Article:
“It’s like the most retarded action movie ever made,” said the message Dobry left me. “It is totally awesome. Good call, dude.” Earlier that day he’d called from Best Buy, laden with gift cards and a screaming toddler, asking what he should get. “Just Cause 2,” I said. “Are you sure?” he replied dubiously. “It’s basically… running around and blowing shit up, right?”
Anyway, I got the impression that he wasn’t going to buy anything, but then later he left me that message.
The reason he left me a message was because I saw it was him and didn’t answer. I was screening. Only one person would have gotten an answer from me: my brother Marcus, who bought me a copy of Just Cause 2 over Steam on Friday because he knew I’d suffered an injury recently and he was worried. Wanted me to know he was thinking about me. Just the kind of guy he is.
But the reason I was screening – I normally answer the phone – was because I was playing Just Cause 2, and a telephone call would have interrupted that. In fact I seriously considered ignoring the phone if Marcus called, but I really owed him a thank you and pausing the game he got me to talk to him seemed only fair. But he didn’t call, Dobry called, and I didn’t want to talk to Dobry. I was playing Just Cause 2.
A lot of people (including myself) missed out on the first Just Cause, a silly open-world action fiesta in which you basically run around and blow shit up. It got fine reviews and was generally well-received, allowing Avalanche Studios to continue operation and begin work on a couple other games. Just Cause 2, meanwhile, shipped in a small lull – the craziness of March has given way to the relative quiet of April, and for those of us who don’t care about God of War it’s a good time for a new game. And what a game it is.
In Just Cause 2, you basically run around and blow shit up. As agent Rico Rodriguez, who represents a hybrid of James Bond, Zorro, and John Rambo, you’re tasked with knocking over foreign dictatorships for The Agency. The tiny island nation of Panau is one such place. Rico’s mentor was there recently, and has gone silent – or maybe rogue – so in you parachute to see what’s what.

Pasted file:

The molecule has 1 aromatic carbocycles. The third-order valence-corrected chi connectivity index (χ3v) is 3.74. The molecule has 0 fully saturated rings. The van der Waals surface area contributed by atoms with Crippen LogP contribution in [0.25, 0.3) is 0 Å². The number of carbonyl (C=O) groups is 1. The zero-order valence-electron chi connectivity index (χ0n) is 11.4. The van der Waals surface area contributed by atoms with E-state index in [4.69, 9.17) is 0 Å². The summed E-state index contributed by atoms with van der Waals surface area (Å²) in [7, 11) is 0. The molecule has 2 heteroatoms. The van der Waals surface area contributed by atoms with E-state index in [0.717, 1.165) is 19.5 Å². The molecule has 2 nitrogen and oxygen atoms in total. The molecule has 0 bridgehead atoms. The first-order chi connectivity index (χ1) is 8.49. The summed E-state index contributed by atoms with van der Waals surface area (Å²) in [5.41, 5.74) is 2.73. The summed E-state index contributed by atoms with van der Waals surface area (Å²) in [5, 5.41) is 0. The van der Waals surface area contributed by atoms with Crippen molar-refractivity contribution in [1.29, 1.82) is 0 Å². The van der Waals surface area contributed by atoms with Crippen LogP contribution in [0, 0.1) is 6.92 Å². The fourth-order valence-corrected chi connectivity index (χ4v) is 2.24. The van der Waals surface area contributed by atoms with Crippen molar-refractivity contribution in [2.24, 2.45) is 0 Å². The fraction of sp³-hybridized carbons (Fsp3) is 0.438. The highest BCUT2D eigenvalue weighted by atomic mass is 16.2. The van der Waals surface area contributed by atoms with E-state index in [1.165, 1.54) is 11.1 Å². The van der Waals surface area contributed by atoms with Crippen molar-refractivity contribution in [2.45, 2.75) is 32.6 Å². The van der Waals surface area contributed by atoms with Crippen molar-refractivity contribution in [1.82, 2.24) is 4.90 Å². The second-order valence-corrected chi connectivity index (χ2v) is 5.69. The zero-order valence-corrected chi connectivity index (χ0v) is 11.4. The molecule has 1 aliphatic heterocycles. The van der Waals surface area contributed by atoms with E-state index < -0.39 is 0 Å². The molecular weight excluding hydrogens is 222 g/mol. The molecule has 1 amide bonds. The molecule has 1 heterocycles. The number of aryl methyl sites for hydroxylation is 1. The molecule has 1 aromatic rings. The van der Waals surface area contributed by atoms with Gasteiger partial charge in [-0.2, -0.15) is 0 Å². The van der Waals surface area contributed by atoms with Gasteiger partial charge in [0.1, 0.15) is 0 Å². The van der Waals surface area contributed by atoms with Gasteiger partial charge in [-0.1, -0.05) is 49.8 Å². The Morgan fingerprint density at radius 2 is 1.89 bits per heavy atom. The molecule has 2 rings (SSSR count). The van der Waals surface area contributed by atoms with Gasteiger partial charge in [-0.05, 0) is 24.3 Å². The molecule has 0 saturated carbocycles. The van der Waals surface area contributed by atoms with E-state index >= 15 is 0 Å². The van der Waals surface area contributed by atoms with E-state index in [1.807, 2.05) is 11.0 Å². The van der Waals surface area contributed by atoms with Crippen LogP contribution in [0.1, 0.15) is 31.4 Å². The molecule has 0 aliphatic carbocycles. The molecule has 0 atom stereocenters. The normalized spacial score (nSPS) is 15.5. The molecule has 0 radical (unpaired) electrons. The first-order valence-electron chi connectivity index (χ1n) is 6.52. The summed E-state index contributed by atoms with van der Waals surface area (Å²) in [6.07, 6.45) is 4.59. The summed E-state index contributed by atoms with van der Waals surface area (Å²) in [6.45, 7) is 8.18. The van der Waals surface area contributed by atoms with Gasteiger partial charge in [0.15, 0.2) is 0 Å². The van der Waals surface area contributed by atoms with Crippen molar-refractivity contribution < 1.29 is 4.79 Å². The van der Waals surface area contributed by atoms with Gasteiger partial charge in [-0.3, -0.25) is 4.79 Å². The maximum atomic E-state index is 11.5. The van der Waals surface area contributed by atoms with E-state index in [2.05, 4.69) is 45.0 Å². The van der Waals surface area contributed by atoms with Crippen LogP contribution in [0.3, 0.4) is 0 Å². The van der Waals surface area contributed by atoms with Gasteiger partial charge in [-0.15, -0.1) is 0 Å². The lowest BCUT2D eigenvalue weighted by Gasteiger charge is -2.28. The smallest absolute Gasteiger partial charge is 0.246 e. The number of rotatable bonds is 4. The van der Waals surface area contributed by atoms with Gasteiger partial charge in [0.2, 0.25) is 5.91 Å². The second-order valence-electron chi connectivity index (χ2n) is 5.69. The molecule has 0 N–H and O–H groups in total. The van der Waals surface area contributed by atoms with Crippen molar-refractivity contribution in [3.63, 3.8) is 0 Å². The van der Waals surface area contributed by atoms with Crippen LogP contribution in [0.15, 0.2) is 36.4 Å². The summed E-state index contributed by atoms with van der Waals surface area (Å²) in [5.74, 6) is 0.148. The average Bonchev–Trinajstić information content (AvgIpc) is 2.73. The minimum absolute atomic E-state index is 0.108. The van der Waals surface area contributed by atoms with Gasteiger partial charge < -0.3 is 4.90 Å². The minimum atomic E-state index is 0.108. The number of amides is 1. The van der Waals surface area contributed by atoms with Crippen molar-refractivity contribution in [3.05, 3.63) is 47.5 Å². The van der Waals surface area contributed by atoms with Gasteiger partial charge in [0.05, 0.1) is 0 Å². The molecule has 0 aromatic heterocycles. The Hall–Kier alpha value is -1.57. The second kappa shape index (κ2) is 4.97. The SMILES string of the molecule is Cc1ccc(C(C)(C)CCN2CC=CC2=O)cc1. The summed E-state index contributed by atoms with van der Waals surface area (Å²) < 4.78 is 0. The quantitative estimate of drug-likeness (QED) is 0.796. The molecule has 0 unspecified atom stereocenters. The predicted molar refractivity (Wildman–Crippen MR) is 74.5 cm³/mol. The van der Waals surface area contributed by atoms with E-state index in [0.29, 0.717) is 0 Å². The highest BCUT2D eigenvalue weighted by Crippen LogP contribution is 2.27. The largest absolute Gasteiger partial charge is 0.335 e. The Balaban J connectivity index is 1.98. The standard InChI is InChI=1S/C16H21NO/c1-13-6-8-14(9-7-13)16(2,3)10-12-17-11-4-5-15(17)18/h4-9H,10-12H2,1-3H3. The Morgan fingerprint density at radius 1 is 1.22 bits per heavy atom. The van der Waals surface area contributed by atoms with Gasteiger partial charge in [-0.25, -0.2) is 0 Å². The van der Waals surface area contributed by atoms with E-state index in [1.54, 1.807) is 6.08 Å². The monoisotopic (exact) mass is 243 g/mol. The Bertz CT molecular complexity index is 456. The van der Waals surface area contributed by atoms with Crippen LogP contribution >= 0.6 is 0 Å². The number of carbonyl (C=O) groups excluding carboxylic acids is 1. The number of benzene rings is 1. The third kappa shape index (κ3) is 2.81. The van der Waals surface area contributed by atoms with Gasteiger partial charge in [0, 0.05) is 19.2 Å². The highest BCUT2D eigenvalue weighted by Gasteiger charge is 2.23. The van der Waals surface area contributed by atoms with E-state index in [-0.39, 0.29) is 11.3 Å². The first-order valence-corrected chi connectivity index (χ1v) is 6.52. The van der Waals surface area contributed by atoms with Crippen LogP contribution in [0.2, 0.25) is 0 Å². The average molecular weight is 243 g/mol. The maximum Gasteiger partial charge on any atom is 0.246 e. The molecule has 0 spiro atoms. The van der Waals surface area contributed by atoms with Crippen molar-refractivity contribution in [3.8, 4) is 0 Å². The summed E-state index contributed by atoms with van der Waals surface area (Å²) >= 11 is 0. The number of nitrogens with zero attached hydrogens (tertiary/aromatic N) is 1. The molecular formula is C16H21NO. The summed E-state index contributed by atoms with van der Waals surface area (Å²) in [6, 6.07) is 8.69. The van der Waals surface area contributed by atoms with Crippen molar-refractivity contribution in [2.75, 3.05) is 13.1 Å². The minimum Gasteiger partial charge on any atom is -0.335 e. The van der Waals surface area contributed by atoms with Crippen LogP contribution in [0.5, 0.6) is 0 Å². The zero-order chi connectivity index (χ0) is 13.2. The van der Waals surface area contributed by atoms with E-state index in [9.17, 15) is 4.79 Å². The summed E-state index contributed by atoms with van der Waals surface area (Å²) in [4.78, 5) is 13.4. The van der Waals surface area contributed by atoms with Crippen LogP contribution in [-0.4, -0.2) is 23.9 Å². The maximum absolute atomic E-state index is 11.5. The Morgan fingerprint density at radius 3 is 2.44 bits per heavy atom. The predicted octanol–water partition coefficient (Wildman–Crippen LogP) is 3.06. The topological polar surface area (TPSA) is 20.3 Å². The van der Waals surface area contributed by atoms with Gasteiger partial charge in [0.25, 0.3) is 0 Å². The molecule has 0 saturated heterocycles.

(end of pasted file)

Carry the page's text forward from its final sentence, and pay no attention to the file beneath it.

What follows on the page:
A stunningly beautiful open world; a gamespace easily twice as large as Morrowind’s; lavish attention to destructive physics and insanely over-the-top action; what’s not to like? This game is so unapologetic in its ridiculosity that you have to love it. I mean seriously, at one point I jumped out of a burning helicopter, popped open my parachute, swung around, used my magnetic grappler to snatch an earthbound soldier who was shooting up at me, attached the other end of the grapple to another helicopter (which flew off, dragging the screaming soldier with it), dropped a couple grenades down onto a gas station I happened to be floating over, which exploded – the resulting fiery updraft launching my parachuting self higher into the air – popped my parachute closed, free fell about five hundred feet, steering until I was over a sparkling blue bay, popped the chute open again, caught sight of a motorboat, used my grappler to attach to the back of it, and parasailed my way to safety as the speedboat made dock at a resort marina on the other side of the bay.
Two words, my friends: FUCK YEAH.
Imagine Crackdown, plus Red Faction Guerilla, plus Prototype, plus Batman: Arkham Asylum. Plus Far Cry 2, if Far Cry 2 didn’t suck, but it did, so forget that.
There are some complaints I can level at Just Cause 2, but they’re pretty minor: the game is clearly designed with controller play at the fore; even with my XR97 Super Lasertronic Hypermouse I was unable to conveniently map every button and key. As I play I can’t help but sense how much more natural it would feel with a controller. BUT – in exchange for you’ll-get-used-to-the-controls controls, I get 1680×1050 resolution with full SSAO (I don’t know what that is, but I want it) and a draw distance you wouldn’t believe.
Also, the game’s insistence on saving at checkpoints is annoying – especially given that when you reload, the checkpoint it returns you to isn’t always in the same physical location as the one you saved at. This is disorienting. Similarly, the lack of an explicit current-missions log (or, at least, I haven’t found one) makes it confusing when you reload and feel like you should be doing something but can’t remember what.
There’s a lot to this game, and I sense that I’ve discovered less than 1% of it. But in my first four hours of play, my philosophy is this: if loving the most retarded action movie ever is wrong, then I don’t wanna be right.
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